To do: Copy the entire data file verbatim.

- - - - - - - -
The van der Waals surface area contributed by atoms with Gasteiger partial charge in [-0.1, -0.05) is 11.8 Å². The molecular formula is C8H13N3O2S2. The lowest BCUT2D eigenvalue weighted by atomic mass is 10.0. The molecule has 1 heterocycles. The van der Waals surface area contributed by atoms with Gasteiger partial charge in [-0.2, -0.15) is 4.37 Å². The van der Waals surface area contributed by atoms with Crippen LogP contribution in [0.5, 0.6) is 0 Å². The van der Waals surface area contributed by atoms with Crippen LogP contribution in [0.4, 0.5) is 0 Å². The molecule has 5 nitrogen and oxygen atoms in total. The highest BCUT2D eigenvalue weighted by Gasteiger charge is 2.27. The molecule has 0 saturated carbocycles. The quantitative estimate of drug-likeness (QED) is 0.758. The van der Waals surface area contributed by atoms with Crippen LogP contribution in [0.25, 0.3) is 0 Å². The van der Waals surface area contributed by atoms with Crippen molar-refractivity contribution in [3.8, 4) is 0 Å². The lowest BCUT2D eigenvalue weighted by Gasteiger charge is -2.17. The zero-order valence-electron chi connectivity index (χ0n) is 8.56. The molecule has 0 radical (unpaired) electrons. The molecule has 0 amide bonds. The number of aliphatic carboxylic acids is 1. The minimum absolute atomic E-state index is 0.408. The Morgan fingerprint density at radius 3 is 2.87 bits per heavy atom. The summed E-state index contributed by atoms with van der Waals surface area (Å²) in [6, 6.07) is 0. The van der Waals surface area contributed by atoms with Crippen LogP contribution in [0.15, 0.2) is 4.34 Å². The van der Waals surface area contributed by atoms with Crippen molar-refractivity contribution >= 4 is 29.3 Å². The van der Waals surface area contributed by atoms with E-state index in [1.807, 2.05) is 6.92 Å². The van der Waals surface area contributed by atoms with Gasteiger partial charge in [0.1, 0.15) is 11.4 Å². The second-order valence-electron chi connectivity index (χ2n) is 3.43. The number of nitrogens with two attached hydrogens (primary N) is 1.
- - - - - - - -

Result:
The van der Waals surface area contributed by atoms with Gasteiger partial charge in [-0.1, -0.05) is 11.8 Å². The molecular formula is C8H13N3O2S2. The lowest BCUT2D eigenvalue weighted by atomic mass is 10.0. The molecule has 1 heterocycles. The van der Waals surface area contributed by atoms with Gasteiger partial charge in [-0.2, -0.15) is 4.37 Å². The van der Waals surface area contributed by atoms with Crippen LogP contribution in [0.5, 0.6) is 0 Å². The van der Waals surface area contributed by atoms with Crippen LogP contribution in [0.4, 0.5) is 0 Å². The molecule has 5 nitrogen and oxygen atoms in total. The highest BCUT2D eigenvalue weighted by Gasteiger charge is 2.27. The molecule has 0 saturated carbocycles. The quantitative estimate of drug-likeness (QED) is 0.758. The van der Waals surface area contributed by atoms with Crippen LogP contribution in [0.25, 0.3) is 0 Å². The van der Waals surface area contributed by atoms with Crippen molar-refractivity contribution in [3.8, 4) is 0 Å². The lowest BCUT2D eigenvalue weighted by Gasteiger charge is -2.17. The zero-order valence-electron chi connectivity index (χ0n) is 8.56. The molecule has 0 radical (unpaired) electrons. The molecule has 0 amide bonds. The number of aliphatic carboxylic acids is 1. The minimum absolute atomic E-state index is 0.408. The Morgan fingerprint density at radius 3 is 2.87 bits per heavy atom. The summed E-state index contributed by atoms with van der Waals surface area (Å²) in [6, 6.07) is 0. The van der Waals surface area contributed by atoms with Crippen LogP contribution in [0.15, 0.2) is 4.34 Å². The van der Waals surface area contributed by atoms with Crippen molar-refractivity contribution >= 4 is 29.3 Å². The van der Waals surface area contributed by atoms with E-state index in [1.807, 2.05) is 6.92 Å². The van der Waals surface area contributed by atoms with Gasteiger partial charge in [0.1, 0.15) is 11.4 Å². The second-order valence-electron chi connectivity index (χ2n) is 3.43. The number of nitrogens with two attached hydrogens (primary N) is 1.